Breaking the liquor policy ice

Dear British Columbia, let’s talk liquor. Heck, I couldn’t think of a friendlier topic. It’s there for you when you want to wind down from a hard day, when you want to get pumped for a big event, and when you want to break the ice. Ever bought someone a drink to start up a conversation?

A healthy conversation with your government has been underway about modernizing those pesky liquor laws. After 15 000 phone calls, emails, and tweets, B.C. Liberal MLA John Yap submitted a Liquor Policy Review Report recommending changes to existing provincial liquor laws. Almost one year after the report was released, we saw some of the changes this summer at music festivals, where brews are no longer confined to beverage gardens.

However, the star suggestion that nabbed everyone’s attention was Policy Recommendation no. 19: “The Province should develop and implement a retail model that meets consumer demands for more convenience by permitting the sale of liquor in grocery stores.”

Pinch me.

More than 75 per cent of the province approved of this recommendation and it received the most attention among the 73 recommendations on the review. Second came the introduction of happy hour specials. Let’s raise our glasses in celebration! This deserves a long awaited toast all across the province.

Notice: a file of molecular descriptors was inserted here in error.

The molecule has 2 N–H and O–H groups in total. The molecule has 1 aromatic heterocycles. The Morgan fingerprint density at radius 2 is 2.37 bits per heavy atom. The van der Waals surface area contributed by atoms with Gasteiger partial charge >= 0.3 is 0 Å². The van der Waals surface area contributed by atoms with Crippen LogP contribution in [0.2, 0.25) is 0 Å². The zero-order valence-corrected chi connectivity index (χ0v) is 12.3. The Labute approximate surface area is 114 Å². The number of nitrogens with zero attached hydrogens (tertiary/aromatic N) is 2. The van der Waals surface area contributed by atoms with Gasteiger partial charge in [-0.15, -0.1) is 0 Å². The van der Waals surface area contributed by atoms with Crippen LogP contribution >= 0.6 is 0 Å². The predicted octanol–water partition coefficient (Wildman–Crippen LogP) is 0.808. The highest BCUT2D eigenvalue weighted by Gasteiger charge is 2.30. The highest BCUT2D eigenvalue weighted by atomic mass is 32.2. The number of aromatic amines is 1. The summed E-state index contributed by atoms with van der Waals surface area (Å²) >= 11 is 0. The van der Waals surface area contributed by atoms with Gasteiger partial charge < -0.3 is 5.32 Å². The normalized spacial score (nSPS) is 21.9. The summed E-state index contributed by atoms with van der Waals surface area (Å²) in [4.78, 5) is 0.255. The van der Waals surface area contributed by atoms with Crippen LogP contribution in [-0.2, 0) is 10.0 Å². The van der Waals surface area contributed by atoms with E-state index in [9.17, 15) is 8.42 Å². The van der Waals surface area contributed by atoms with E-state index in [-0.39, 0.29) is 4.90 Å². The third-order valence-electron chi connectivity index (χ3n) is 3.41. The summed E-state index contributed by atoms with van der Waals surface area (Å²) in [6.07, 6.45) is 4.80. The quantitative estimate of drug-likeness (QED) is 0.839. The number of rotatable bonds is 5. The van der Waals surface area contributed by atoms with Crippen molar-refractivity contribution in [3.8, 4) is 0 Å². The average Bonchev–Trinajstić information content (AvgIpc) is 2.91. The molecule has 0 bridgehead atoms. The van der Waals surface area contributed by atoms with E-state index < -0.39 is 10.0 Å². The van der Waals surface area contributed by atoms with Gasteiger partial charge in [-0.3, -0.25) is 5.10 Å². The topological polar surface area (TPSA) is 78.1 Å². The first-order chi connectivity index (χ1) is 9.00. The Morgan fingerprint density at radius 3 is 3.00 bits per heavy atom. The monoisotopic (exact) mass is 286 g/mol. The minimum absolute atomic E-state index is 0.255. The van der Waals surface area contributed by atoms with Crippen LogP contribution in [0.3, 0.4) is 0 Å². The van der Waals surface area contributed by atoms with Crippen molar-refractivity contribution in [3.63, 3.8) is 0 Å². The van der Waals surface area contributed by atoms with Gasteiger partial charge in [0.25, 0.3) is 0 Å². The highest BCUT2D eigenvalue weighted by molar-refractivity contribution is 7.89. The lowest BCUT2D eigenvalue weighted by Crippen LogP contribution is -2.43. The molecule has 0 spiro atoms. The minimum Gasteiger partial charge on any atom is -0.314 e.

That is until you actually read the fine print.

It has been specified that liquor-slinging grocery stores must be at least 1 km away from any given liquor store. Less than 10 per cent of the grocery stores in the province actually fit this criteria. If any of these stores decide to sell liquor, the final hurdle they’d need to jump is that they’re required to build a “store within a store” to hold the booze, complete with separate tills and no-minors—effectively a liquor store within a grocery store. At least we’ve still got happy hour, right?

Policy Recommendation no. 16 reads: “[Legislation should] permit licensees to offer time-limited drink specials (e.g., happy hours), provided the price is not below a prescribed minimum consistent with those supported by health advocates.”

Seems reasonable enough, but the new minimums are so high that many pubs across the province had to raise, not lower, their prices. You read that right. The regular drink prices were hiked up to allow for the illusion that happy hour is special. This is where we all put our glasses down in disappointment of the premature celebration.
So, let me buy you a drink, British Columbia. We can invite MLA Yap and break it to him that this liquor policy review certainly hasn’t modernized us yet.

One Comment

Avatar Anonymous

All of the new liquor laws have a net-zero effect. The purpose of instituting them was purely a political stunt. Christy Clark was able to go on TV and brag about how they are “modernizing” BC’s liquor laws, and give the illusion her Liberal government is actually responding to public demands.
BTW, do not support BC wine if you do not support the BC Liberals (it pains me to say this). The BC wine industry is a huge contributor to the party.

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